Lapas attēli

That thus art left here to enlarge,
And shield their piety!

Thy neighbours at thy fortune long have gaz'd;
But at thy wisdom all do stand amaz'd,
And wish to be

O'ercome, or governed by thee!

Safety itself so sides thee where thou goʻst,
And Fate still offers what thou coveťst most.

Here the Revels.

After which, APOLLO went up to the King, and sung.

Apol. Do not expect to hear of all

Your good at once, lest it forestal

A sweetness would be new:

Some things the Fates would have conceal'd,
From us the gods, lest being reveal'd,
Our powers shall envy you.

It is enough your people learn

The reverence of your peace,

As well as strangers do discern

The glories, by th' increase;
And that the princely augur here, your son,”
Do by his father's lights his courses run.
Cho. Him shall you see triumphing over all,

Both foes and vices: and your young and tall
Nephews, his sons, grow up in your embraces,'
To give this island princes in long races.


* Romulus augur fuit, et Numa, et reliqui reges Romani, sicut ante eos Turnus, Rhamnetes, et alii. Lacedæmonii suis regibus augurem assessorem dabant. Cilices, Lycii, Cares, Arabes, in summa vene

ratione habuerunt auguria.

9 And that the princely augur here.] It appears from p. 422, that Charles led the Dance, at the head of the Augurs.

1 Your young and tall nephews, his sons,] i. e. Nepotes, grandchildren. WHAL.

It appears a little singular that the learned Prideaux should be

Here the heaven opened, and Jove, with the Senate of the Gods, was discovered, while APOLLO returned to his seat, and ascending, sung.

Apol. See, heaven expecteth my return,
The forked fire begins to burn,
Fove beckons me to come.

Jove. Though Phoebus be the god of arts,
He must not take on him all parts;
But leave his father some.

Apol. My arts are only to obey.

Jove. And mine to sway.

Fove is that one, whom first, midst, last, you call,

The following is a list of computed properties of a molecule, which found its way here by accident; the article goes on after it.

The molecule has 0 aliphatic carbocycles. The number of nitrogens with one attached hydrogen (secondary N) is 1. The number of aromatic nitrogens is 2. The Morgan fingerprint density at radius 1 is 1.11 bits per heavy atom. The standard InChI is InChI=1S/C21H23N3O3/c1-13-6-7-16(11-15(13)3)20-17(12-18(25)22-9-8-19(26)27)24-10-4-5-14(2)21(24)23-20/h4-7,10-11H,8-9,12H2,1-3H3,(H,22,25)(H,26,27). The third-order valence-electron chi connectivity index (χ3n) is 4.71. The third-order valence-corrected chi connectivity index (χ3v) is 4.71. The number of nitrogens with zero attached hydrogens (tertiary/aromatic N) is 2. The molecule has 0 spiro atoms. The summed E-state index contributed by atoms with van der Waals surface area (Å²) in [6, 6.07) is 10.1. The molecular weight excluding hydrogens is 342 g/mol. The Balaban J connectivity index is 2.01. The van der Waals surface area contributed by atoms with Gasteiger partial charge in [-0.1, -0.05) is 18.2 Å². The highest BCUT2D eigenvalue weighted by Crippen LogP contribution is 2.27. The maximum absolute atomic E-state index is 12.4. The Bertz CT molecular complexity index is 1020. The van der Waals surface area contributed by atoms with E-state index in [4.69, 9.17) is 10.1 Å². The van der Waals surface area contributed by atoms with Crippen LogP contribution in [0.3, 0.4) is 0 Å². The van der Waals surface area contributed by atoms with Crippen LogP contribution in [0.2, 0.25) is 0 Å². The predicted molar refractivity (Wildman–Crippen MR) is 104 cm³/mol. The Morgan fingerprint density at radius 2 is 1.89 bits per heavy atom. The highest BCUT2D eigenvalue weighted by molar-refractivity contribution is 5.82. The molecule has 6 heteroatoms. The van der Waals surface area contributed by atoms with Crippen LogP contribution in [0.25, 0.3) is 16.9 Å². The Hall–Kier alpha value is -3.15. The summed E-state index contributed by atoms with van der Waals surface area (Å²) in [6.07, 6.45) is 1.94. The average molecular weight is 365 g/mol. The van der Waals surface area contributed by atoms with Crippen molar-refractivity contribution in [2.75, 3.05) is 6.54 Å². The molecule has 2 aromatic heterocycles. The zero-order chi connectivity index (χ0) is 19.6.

The power that governs, and conserveth all;
Earth, sea, and air, are subject to our check,
And fate with heaven, moving at our beck.
Till Fove it ratify

It is no augury,

Though utter'd by the mouth of Destiny. Apol. Dear father, give the sign, and seal it then.

The EARTH riseth.

It is the suit of Earth and men.

Jove. What do these mortals crave without our


Earth, with the rest. That Jove will lend us this our sovereign long;

unacquainted with this acceptation of the word, which is common to all our old writers. He apologizes for reading "son and grandson,” (Isaiah xiv. 22,) instead of "son and nephew," with the translators of the Bible; who, as he afterwards shews, elsewhere translate the same word (neked) "grandson." There is no doubt of it: the only difficulty lay in the commentator's not observing that with them nephew and grandson were perfectly synonymous; though the former term was used also for a brother or sister's son. Connec. vol. i. p. 125.

Vide Orpheum in hym. de omnip. Jovis.


Let our grand-children, and not we
His want or absence ever see.

Your wish is blest,

Jove knocks his chin against his breast,"
And firms it with the rest.

Full Cho. Sing then his fame, through all the orbs; in


Proportions, rising still, from earth to heaven:
And of the lasting of it leave to doubt,
The power of time shall never put that out.

This done, the whole Scene shut, and the Masquers danced their last Dance.


2 Mos Jovis, annuendo votis et firmandis ominibus. Apud Homer. &c.


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